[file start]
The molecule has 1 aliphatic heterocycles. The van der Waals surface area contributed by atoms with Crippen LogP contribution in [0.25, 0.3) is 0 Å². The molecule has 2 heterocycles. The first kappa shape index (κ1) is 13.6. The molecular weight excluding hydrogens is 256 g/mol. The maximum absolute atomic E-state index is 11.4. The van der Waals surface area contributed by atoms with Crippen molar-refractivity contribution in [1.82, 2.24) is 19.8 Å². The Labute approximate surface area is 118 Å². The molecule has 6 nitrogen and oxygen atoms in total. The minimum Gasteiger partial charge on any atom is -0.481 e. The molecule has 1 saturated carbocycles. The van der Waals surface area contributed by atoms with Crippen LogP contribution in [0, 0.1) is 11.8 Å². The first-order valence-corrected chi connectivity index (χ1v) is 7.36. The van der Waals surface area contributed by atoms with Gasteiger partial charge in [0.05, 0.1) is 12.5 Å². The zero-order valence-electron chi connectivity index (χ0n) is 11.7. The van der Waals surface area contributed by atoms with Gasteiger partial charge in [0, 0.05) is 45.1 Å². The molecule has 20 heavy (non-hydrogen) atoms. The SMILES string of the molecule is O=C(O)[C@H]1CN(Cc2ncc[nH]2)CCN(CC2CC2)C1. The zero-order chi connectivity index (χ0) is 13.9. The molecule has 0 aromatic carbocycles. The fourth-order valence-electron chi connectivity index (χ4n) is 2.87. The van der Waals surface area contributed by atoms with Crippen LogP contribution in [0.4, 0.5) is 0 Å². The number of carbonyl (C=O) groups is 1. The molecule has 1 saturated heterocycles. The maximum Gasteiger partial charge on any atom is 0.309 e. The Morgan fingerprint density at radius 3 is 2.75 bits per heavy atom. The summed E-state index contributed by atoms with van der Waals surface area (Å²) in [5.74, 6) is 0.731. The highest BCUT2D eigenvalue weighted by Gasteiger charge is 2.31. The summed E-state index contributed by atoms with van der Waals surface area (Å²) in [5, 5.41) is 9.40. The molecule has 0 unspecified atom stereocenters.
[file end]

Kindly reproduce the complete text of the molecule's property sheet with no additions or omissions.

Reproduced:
The molecule has 1 aliphatic heterocycles. The van der Waals surface area contributed by atoms with Crippen LogP contribution in [0.25, 0.3) is 0 Å². The molecule has 2 heterocycles. The first kappa shape index (κ1) is 13.6. The molecular weight excluding hydrogens is 256 g/mol. The maximum absolute atomic E-state index is 11.4. The van der Waals surface area contributed by atoms with Crippen molar-refractivity contribution in [1.82, 2.24) is 19.8 Å². The Labute approximate surface area is 118 Å². The molecule has 6 nitrogen and oxygen atoms in total. The minimum Gasteiger partial charge on any atom is -0.481 e. The molecule has 1 saturated carbocycles. The van der Waals surface area contributed by atoms with Crippen LogP contribution in [0, 0.1) is 11.8 Å². The first-order valence-corrected chi connectivity index (χ1v) is 7.36. The van der Waals surface area contributed by atoms with Gasteiger partial charge in [0.05, 0.1) is 12.5 Å². The zero-order valence-electron chi connectivity index (χ0n) is 11.7. The van der Waals surface area contributed by atoms with Gasteiger partial charge in [0, 0.05) is 45.1 Å². The molecule has 20 heavy (non-hydrogen) atoms. The SMILES string of the molecule is O=C(O)[C@H]1CN(Cc2ncc[nH]2)CCN(CC2CC2)C1. The zero-order chi connectivity index (χ0) is 13.9. The molecule has 0 aromatic carbocycles. The fourth-order valence-electron chi connectivity index (χ4n) is 2.87. The van der Waals surface area contributed by atoms with Crippen LogP contribution in [0.4, 0.5) is 0 Å². The number of carbonyl (C=O) groups is 1. The molecule has 1 saturated heterocycles. The maximum Gasteiger partial charge on any atom is 0.309 e. The Morgan fingerprint density at radius 3 is 2.75 bits per heavy atom. The summed E-state index contributed by atoms with van der Waals surface area (Å²) in [5.74, 6) is 0.731. The highest BCUT2D eigenvalue weighted by Gasteiger charge is 2.31. The summed E-state index contributed by atoms with van der Waals surface area (Å²) in [5, 5.41) is 9.40. The molecule has 0 unspecified atom stereocenters.